CAPE TOWN () -- Hard on the heels of Minister of Mines Victor Kasongo's on returns allowed on projects in the Democratic Republic of Congo (DRC) and the revision of all existing mining contracts, speakers at in Cape Town on 6 February were remarkably silent on the political threat.
Across the road from the conference centre, Kasongo was facing several hundred analysts, miners and investors trying to downplay his threats of the previous day. And people were, to put it mildly, irritated as millions were wiped off the stocks of mining companies with Congolese interests.
Nevertheless, several speakers at the conference itself were up-beat in their reports on copper and cobalt mining projects in Katanga province, arguably the world's richest and most-prospective copper/cobalt mineral endowment. And they all emphasised the social responsibility projects in which they are engaged and which contribute to social and educational upliftment in a country where these issues have been neglected in the tumultuous decades since independence.
Lundin Mining's [NYSE:LMC; TSX:LUN] Paul Conibear described the Tenke Fungurume mine in which Lundin has a 24.75% equity interest as "remarkable". Where else can you find a 235 million-tonne of measured and indicated reserves grading 3% copper and 0.3% cobalt? To that should be added the 264 million tons resource grading much the same copper and cobalt.
Now the company has a mine in development with a life of at least 40 years, mostly open pit and which, Conibear told delegates, will operate for the first 10 years after start-up in 2009 at an average copper grade of 4.57% and cobalt of 0.4%. Initially, Tenke is slated to produce an annual 115,000 tonnes of copper and 8,000 tonnes of cobalt. But the aim is an annual copper production of 400,000 tonnes.
Tenke Fungurume has been known for several decades, but was left unexploited because of the years of civil war which plagued the Congo. Now, Lundin's partners are Freeport-McMoran [NYSE:FCX], which has 57.75% of Tenke, and Gecamines (the Congolese state company), which has 17.5%.
Gecamines has a free ride, while Freeport and Lundin split the capital cost of Tenke on a 70-30 basis.
Conibear said that Tenke was served by infrastructure that is relatively good "by DRC standards". Certainly, the DRC has an enormous latent hydro power generating capacity and metal can reach the ports of Lobito and Dar es Salaam by road and rail, but this is "expensive".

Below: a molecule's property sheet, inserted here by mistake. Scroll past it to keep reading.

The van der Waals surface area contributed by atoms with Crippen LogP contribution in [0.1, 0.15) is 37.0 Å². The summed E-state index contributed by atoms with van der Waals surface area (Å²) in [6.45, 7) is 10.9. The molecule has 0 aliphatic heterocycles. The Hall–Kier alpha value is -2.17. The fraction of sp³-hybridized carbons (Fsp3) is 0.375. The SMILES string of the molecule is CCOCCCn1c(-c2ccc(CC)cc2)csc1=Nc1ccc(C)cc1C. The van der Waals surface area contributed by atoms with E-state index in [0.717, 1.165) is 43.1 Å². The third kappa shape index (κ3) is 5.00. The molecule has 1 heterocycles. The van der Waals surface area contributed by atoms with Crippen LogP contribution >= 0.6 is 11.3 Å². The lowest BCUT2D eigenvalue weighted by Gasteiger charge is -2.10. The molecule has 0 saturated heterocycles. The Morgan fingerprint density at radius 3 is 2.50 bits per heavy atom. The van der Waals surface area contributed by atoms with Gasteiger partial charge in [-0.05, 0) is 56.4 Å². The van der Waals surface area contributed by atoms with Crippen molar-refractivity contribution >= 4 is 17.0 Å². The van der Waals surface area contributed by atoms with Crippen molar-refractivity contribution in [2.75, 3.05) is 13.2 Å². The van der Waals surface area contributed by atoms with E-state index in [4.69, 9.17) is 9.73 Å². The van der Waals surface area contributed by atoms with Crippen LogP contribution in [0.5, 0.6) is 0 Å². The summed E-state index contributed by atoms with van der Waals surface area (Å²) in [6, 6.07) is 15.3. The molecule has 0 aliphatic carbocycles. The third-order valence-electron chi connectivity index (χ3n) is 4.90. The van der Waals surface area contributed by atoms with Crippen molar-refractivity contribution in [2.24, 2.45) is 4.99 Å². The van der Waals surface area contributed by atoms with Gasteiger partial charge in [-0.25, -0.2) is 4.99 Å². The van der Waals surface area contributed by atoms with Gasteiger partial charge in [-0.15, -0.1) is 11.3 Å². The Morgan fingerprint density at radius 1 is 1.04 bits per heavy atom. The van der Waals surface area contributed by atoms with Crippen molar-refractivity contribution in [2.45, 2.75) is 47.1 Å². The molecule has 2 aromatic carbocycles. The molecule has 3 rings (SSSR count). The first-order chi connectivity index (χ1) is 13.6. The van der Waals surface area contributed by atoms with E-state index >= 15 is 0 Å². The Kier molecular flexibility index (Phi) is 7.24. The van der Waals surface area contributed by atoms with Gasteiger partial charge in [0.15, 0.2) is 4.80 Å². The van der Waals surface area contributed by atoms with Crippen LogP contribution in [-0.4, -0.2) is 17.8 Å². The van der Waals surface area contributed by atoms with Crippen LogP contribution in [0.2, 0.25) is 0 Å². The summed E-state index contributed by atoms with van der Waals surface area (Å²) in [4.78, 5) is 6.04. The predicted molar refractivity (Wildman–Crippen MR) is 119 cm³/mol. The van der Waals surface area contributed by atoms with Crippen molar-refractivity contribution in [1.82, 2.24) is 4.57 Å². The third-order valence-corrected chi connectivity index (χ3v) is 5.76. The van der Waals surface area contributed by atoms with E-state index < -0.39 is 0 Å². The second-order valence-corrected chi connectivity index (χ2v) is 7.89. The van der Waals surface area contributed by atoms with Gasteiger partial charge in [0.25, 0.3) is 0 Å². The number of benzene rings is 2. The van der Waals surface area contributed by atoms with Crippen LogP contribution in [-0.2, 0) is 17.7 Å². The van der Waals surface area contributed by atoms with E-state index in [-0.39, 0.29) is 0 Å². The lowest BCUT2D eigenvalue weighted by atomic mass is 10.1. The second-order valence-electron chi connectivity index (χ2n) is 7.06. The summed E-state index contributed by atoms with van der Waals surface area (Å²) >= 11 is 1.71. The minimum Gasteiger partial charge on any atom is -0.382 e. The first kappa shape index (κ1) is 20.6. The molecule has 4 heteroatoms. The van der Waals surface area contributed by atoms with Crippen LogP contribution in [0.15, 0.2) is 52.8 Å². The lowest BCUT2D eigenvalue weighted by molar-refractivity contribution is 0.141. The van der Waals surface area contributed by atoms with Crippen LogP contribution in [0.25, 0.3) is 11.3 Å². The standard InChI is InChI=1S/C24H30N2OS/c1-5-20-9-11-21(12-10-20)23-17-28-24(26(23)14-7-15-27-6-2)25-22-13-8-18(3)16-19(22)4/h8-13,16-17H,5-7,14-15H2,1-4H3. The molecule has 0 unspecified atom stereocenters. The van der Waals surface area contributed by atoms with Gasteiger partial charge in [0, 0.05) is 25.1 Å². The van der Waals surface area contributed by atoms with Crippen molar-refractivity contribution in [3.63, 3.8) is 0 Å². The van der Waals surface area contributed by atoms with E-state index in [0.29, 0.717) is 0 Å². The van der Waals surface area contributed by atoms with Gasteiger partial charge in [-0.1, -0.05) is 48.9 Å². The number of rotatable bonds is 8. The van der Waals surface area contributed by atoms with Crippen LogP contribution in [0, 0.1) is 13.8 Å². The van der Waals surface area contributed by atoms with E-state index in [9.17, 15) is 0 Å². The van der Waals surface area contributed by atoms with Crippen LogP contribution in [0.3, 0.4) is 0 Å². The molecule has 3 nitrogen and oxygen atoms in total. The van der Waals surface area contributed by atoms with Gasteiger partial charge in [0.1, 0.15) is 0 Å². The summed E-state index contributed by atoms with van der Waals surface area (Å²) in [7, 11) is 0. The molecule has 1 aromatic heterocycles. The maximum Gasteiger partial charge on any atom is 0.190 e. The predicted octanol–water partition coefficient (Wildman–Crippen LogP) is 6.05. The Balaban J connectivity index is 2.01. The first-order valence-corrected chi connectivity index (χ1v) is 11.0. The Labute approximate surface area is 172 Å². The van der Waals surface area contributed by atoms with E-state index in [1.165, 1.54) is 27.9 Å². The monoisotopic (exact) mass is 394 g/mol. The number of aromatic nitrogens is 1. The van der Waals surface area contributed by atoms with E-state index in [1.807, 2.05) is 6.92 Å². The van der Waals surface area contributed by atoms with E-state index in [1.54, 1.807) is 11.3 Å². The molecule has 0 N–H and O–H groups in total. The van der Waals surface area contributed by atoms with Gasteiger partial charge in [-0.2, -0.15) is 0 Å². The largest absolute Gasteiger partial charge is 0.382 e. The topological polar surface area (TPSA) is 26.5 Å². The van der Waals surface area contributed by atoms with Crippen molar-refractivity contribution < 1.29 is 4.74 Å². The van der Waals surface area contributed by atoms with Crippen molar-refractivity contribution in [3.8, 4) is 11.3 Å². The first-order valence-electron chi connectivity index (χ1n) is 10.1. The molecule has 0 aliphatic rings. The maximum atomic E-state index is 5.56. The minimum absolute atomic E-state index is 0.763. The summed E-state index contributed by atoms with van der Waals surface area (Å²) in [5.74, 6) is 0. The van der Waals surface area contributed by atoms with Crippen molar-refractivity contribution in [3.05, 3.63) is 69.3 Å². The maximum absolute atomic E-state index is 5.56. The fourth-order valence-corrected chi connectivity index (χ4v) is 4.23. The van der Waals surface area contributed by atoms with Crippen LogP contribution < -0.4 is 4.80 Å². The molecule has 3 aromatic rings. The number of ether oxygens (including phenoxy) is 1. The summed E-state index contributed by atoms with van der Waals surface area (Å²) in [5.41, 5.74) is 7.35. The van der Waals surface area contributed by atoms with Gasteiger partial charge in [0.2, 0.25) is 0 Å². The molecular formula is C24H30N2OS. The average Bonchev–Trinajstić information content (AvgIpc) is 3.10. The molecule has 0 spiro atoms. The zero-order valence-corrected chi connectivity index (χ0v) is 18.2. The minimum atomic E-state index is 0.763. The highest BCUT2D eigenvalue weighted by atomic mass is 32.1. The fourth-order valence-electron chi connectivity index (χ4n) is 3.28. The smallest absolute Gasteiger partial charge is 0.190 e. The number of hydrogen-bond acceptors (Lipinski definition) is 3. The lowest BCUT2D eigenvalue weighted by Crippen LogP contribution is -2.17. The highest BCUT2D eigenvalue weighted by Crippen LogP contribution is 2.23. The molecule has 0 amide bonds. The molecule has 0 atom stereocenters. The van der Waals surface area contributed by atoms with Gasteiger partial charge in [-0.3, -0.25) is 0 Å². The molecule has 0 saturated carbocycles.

First Quantum Minerals' [TSC:FM] Clive Newell was equally as positive about his company's Congolese operations. First Quantum's reputation, Newell told delegates, is built on the company's ability to build mines at costs well below industry norms.
The company's current focus is largely on operations in Zambia, though there are projects in the DRC and Mauritania that are at less-advanced stages. In the DRC, the Frontier copper mine is located right on the border with Zambia and can draw on cross-border facilities. And the ore body of the veteran Zambian Bwana Mkubwe copper mine which is reaching the end of its productive life has now been shown to extend across the border into the DRC. Negotiations are in progress to allow First Quantum to mine the cross-border ore.
But as Newell pointed out, working in the DRC is not easy with skills shortages, poor infrastructure, power supply problems, long lead times for delivery of capital items, inflation and local politics.
There are risks as well as rewards.
Anvil Mining's [TSX:ANM] Bill Turner said he was relaxed about Congolese politics. Anvil was among the early companies into the country, with early-bird advantages. But he, too, spent considerable time describing Anvil's social projects.
There may be problems n the DRC, but Turner pointed out that over the past five years Anvil has brought three copper mines into operation in what he said were "reasonably challenging conditions".
The attractions of the DRC were, however, underscored by Katanga Mining's [TSX:KAT] Arthur Ditto. Since its January 2008 merger with Nikanor, Katanga has been able to assemble one of the world's largest copper/cobalt resources. The aim at the Kamoto mine is to be producing an annual 300,000 tonnes of copper and 30,000 tonnes of cobalt, Ditto told conference delegates.
But Turner, too, made no secret of the difficulties of operating in the DRC : infrastructure deficits, a "lost generation", power problems, transport and poor availability of even some of the simplest products such as cement.
It's not easy doing business in the DRC; it is not without a number of risks. The rewards should be commensurate, even if minister Kasongo sees it otherwise.